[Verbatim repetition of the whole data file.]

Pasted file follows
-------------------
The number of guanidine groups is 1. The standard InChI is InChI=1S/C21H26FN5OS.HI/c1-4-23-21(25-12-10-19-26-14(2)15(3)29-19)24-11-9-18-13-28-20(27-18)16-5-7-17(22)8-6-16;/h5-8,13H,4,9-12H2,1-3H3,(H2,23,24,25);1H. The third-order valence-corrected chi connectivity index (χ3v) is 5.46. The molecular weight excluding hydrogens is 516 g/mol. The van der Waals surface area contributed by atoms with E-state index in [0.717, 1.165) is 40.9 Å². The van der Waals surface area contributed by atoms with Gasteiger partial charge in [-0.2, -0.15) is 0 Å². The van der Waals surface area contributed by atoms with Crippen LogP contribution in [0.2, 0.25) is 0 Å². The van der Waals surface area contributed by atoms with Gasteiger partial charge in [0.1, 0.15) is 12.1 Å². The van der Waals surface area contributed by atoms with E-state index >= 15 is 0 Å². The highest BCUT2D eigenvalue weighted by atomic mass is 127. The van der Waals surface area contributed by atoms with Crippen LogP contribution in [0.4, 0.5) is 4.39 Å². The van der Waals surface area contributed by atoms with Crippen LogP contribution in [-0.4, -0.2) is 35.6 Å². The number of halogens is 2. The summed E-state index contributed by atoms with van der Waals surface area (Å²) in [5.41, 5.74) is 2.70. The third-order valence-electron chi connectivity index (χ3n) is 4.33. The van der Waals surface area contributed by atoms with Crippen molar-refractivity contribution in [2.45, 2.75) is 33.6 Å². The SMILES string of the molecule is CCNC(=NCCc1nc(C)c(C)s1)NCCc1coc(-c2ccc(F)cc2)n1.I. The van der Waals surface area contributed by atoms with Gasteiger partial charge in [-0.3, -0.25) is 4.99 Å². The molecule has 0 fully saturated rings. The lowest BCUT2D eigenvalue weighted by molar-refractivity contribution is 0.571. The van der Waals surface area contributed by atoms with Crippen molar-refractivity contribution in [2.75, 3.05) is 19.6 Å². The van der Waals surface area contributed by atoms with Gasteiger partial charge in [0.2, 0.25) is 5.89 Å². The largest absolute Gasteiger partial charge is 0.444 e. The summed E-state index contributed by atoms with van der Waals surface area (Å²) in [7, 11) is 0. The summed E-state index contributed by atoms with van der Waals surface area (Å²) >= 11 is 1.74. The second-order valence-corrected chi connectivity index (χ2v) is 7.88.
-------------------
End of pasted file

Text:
The number of guanidine groups is 1. The standard InChI is InChI=1S/C21H26FN5OS.HI/c1-4-23-21(25-12-10-19-26-14(2)15(3)29-19)24-11-9-18-13-28-20(27-18)16-5-7-17(22)8-6-16;/h5-8,13H,4,9-12H2,1-3H3,(H2,23,24,25);1H. The third-order valence-corrected chi connectivity index (χ3v) is 5.46. The molecular weight excluding hydrogens is 516 g/mol. The van der Waals surface area contributed by atoms with E-state index in [0.717, 1.165) is 40.9 Å². The van der Waals surface area contributed by atoms with Gasteiger partial charge in [-0.2, -0.15) is 0 Å². The van der Waals surface area contributed by atoms with Crippen LogP contribution in [0.2, 0.25) is 0 Å². The van der Waals surface area contributed by atoms with Gasteiger partial charge in [0.1, 0.15) is 12.1 Å². The van der Waals surface area contributed by atoms with E-state index >= 15 is 0 Å². The highest BCUT2D eigenvalue weighted by atomic mass is 127. The van der Waals surface area contributed by atoms with Crippen LogP contribution in [0.4, 0.5) is 4.39 Å². The van der Waals surface area contributed by atoms with Crippen LogP contribution in [-0.4, -0.2) is 35.6 Å². The number of halogens is 2. The summed E-state index contributed by atoms with van der Waals surface area (Å²) in [5.41, 5.74) is 2.70. The third-order valence-electron chi connectivity index (χ3n) is 4.33. The van der Waals surface area contributed by atoms with Crippen molar-refractivity contribution in [2.45, 2.75) is 33.6 Å². The SMILES string of the molecule is CCNC(=NCCc1nc(C)c(C)s1)NCCc1coc(-c2ccc(F)cc2)n1.I. The van der Waals surface area contributed by atoms with Gasteiger partial charge in [-0.3, -0.25) is 4.99 Å². The molecule has 0 fully saturated rings. The lowest BCUT2D eigenvalue weighted by molar-refractivity contribution is 0.571. The van der Waals surface area contributed by atoms with Crippen molar-refractivity contribution in [2.75, 3.05) is 19.6 Å². The van der Waals surface area contributed by atoms with Gasteiger partial charge in [0.2, 0.25) is 5.89 Å². The largest absolute Gasteiger partial charge is 0.444 e. The summed E-state index contributed by atoms with van der Waals surface area (Å²) in [7, 11) is 0. The summed E-state index contributed by atoms with van der Waals surface area (Å²) >= 11 is 1.74. The second-order valence-corrected chi connectivity index (χ2v) is 7.88.